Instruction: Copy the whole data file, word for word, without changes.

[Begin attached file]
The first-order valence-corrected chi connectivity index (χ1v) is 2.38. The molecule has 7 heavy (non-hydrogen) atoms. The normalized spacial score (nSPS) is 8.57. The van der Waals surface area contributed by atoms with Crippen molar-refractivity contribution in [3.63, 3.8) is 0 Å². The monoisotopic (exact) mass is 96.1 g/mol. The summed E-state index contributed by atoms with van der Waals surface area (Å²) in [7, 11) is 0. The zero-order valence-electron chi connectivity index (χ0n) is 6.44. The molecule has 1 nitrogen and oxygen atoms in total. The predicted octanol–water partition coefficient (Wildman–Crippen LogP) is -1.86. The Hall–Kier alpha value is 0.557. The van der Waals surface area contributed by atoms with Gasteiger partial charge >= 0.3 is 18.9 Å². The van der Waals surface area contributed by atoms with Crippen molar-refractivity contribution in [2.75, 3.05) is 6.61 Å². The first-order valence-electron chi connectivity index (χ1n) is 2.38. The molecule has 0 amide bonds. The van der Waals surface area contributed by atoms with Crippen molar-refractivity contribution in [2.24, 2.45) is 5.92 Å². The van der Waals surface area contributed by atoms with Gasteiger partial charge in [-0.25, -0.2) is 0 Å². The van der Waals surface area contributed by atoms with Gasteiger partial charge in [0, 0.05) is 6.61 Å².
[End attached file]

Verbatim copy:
The first-order valence-corrected chi connectivity index (χ1v) is 2.38. The molecule has 7 heavy (non-hydrogen) atoms. The normalized spacial score (nSPS) is 8.57. The van der Waals surface area contributed by atoms with Crippen molar-refractivity contribution in [3.63, 3.8) is 0 Å². The monoisotopic (exact) mass is 96.1 g/mol. The summed E-state index contributed by atoms with van der Waals surface area (Å²) in [7, 11) is 0. The zero-order valence-electron chi connectivity index (χ0n) is 6.44. The molecule has 1 nitrogen and oxygen atoms in total. The predicted octanol–water partition coefficient (Wildman–Crippen LogP) is -1.86. The Hall–Kier alpha value is 0.557. The van der Waals surface area contributed by atoms with Gasteiger partial charge >= 0.3 is 18.9 Å². The van der Waals surface area contributed by atoms with Crippen molar-refractivity contribution in [2.75, 3.05) is 6.61 Å². The first-order valence-electron chi connectivity index (χ1n) is 2.38. The molecule has 0 amide bonds. The van der Waals surface area contributed by atoms with Crippen molar-refractivity contribution in [2.24, 2.45) is 5.92 Å². The van der Waals surface area contributed by atoms with Gasteiger partial charge in [-0.25, -0.2) is 0 Å². The van der Waals surface area contributed by atoms with Gasteiger partial charge in [0, 0.05) is 6.61 Å².